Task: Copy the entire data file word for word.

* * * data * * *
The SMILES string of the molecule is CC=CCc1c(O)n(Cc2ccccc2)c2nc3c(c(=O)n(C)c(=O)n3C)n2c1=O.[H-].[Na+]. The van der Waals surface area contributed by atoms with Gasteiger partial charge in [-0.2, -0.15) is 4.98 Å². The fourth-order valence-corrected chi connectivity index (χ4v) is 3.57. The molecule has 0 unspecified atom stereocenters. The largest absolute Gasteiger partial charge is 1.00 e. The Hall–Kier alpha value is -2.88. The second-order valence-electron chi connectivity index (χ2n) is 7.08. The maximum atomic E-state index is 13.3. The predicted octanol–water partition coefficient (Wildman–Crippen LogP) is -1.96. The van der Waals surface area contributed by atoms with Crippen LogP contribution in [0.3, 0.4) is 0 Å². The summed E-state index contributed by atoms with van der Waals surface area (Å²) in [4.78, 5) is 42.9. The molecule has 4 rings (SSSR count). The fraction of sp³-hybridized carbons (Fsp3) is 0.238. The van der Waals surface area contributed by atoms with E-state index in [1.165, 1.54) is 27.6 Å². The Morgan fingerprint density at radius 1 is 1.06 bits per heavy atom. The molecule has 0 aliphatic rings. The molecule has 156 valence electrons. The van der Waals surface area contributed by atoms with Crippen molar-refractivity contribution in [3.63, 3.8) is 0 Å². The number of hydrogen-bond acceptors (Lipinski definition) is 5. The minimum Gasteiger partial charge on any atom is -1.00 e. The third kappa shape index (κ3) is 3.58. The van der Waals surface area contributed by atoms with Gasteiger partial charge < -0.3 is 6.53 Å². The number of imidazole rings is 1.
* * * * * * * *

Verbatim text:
The SMILES string of the molecule is CC=CCc1c(O)n(Cc2ccccc2)c2nc3c(c(=O)n(C)c(=O)n3C)n2c1=O.[H-].[Na+]. The van der Waals surface area contributed by atoms with Gasteiger partial charge in [-0.2, -0.15) is 4.98 Å². The fourth-order valence-corrected chi connectivity index (χ4v) is 3.57. The molecule has 0 unspecified atom stereocenters. The largest absolute Gasteiger partial charge is 1.00 e. The Hall–Kier alpha value is -2.88. The second-order valence-electron chi connectivity index (χ2n) is 7.08. The maximum atomic E-state index is 13.3. The predicted octanol–water partition coefficient (Wildman–Crippen LogP) is -1.96. The van der Waals surface area contributed by atoms with Crippen LogP contribution in [0.3, 0.4) is 0 Å². The summed E-state index contributed by atoms with van der Waals surface area (Å²) in [4.78, 5) is 42.9. The molecule has 4 rings (SSSR count). The fraction of sp³-hybridized carbons (Fsp3) is 0.238. The van der Waals surface area contributed by atoms with E-state index in [1.165, 1.54) is 27.6 Å². The Morgan fingerprint density at radius 1 is 1.06 bits per heavy atom. The molecule has 0 aliphatic rings. The molecule has 156 valence electrons. The van der Waals surface area contributed by atoms with Crippen molar-refractivity contribution in [3.63, 3.8) is 0 Å². The number of hydrogen-bond acceptors (Lipinski definition) is 5. The minimum Gasteiger partial charge on any atom is -1.00 e. The third kappa shape index (κ3) is 3.58. The van der Waals surface area contributed by atoms with Gasteiger partial charge < -0.3 is 6.53 Å². The number of imidazole rings is 1.